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Thursday, May 30, 2024

NC treasurer supports FTC’s Novant antitrust suit, argues merger would increase costs for taxpayers

Last week, Treasurer Dale Folwell filed a brief in support of a federal antitrust action to block Novant Health’s purchase of two North Carolina hospitals. He argued the merger would worsen care and increase tax demands on the state health plan. (Port City Daily/Amy Passaretti Willis)

NORTH CAROLINA — Last week, Treasurer Dale Folwell filed a brief in support of a federal antitrust action to block Novant Health’s purchase of two North Carolina hospitals. He argued the merger would worsen care and increase tax demands on the state health plan.

READ MORE: Treasurer calls state hospitals ‘cartels’ profiting during pandemic, including Novant’s $812M

In January, the Federal Trade Commission filed an antitrust lawsuit to block Novant’s $320 million acquisition of Lake Norman Regional Center and Davis Regional Medical Center in Iredell County, both owned by Community Health Systems. The FTC argued Novant’s rapid market consolidation in North Carolina would lower competition and raise costs for residents.

In support of the FTC’s action, Folwell filed an amicus brief — a document submitted by an individual or organization that is not a party in a legal case, but has sufficient authority to provide evidence in court. He argued the acquisition would entrench Novant’s market power and raise costs for taxpayers who contribute to the state health plan.

“I don’t know how long North Carolina can remain number one in business outlook and be the worst in terms of health care access and cost,” Folwell said. “Years from now, someone will look back at the consolidation of health care in North Carolina and say, ‘Why didn’t somebody do something to protect consumers?’”

In October, Forbes ranked North Carolina as the worst among 50 states for healthcare costs and third to worst in terms of overall healthcare. A 2021 state health plan report found hospitals in the Tar Heel State were over three times more profitable than the national average in 2019, despite more than 85% of them being nonprofits.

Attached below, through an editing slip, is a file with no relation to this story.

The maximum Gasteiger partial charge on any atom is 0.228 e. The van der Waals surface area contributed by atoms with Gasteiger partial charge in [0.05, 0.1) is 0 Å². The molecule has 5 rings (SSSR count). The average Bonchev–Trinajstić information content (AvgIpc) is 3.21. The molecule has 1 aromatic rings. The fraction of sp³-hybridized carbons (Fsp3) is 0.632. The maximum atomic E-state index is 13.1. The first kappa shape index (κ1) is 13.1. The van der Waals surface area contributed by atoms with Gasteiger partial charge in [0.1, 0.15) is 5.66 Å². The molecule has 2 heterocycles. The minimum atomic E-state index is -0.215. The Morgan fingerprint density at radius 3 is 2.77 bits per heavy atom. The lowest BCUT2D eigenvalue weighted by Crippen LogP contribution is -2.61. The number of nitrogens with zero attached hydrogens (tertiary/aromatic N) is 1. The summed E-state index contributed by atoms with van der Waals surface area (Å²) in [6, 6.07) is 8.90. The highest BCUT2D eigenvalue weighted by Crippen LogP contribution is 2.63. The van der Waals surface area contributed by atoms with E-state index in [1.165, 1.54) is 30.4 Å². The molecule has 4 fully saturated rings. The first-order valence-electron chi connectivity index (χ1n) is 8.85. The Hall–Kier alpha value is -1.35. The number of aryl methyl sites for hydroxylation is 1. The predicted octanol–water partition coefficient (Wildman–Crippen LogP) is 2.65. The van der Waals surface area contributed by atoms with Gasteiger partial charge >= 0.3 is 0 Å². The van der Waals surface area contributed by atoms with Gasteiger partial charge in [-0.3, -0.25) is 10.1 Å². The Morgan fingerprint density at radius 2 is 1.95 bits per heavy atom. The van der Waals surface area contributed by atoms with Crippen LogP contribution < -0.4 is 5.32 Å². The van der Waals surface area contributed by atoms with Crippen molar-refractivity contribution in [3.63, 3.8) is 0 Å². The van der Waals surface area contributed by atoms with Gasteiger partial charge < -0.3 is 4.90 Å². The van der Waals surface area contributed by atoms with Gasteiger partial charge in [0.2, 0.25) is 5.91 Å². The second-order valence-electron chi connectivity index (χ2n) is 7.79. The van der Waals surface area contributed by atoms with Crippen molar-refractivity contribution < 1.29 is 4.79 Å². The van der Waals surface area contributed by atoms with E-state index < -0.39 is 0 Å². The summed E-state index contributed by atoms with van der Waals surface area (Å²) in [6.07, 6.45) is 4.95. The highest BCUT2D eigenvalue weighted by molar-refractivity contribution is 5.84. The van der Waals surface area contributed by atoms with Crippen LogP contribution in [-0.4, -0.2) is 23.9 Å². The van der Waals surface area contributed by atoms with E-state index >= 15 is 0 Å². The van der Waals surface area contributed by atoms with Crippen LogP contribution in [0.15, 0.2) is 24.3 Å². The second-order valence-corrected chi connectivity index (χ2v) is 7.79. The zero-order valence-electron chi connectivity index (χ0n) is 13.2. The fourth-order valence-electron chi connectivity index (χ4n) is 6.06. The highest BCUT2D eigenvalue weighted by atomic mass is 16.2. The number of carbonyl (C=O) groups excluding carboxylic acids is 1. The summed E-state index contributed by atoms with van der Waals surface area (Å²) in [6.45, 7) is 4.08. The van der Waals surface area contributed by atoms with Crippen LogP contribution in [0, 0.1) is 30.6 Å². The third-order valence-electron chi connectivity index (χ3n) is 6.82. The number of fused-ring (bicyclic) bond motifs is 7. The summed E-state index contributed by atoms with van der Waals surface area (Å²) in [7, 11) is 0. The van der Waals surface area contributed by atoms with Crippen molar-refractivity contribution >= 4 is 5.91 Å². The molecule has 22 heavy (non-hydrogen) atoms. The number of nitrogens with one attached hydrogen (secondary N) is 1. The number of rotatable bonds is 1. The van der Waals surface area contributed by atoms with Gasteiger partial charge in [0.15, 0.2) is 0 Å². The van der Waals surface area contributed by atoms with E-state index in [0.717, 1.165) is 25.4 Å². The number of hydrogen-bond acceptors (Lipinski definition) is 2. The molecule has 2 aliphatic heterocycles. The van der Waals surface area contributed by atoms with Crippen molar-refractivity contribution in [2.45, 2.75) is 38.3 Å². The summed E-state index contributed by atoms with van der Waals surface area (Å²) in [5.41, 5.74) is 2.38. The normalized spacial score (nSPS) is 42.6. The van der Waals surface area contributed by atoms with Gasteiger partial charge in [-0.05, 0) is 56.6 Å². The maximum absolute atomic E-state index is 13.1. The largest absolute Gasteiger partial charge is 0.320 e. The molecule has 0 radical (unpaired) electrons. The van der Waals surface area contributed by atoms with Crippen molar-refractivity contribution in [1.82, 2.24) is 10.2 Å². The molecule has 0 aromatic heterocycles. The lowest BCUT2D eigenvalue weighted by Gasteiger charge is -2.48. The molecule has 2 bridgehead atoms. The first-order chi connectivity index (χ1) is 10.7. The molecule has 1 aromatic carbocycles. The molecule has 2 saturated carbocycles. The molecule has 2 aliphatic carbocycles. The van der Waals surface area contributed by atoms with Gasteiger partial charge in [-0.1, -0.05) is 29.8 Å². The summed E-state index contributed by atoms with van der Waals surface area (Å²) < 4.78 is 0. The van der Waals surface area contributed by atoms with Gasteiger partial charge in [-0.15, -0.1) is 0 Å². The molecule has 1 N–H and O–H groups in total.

Folwell’s brief cites research from health economists Zack Cooper and Martin Gaynor finding approximately 80% of hospital networks in the United States are highly concentrated, with mergers contributing to increased costs.

It notes the treasurer’s fiduciary responsibility for the North Carolina State Health Plan, which has 750,000 active and retired state employees and pays over $4 billion in annual expenditures, most of which is associated with healthcare. 

According to its most recent report in 2022, the plan covers 12,128 members in New Hanover County, 5,883 members in Brunswick County, and 3,391 members in Pender County. New Hanover Regional Medical Center, bought by Novant in 2021, received $37.8 million from the plan in 2022, the tenth largest amount among state hospitals.

The treasurer argues hospitals with a high market share demand greater reimbursement from insurers and third-party administrators, leading the Novant proposed merger to cause taxpayers to “subsidize the resulting monopolist’s profits.”

A state health plan report similarly raised concerns about the pressure of nonprofit hospitals’ growing costs and high executive pay on the plan’s coverage. While state appropriations cover most of the costs for active and retired members, those enrolled must cover dependents separately.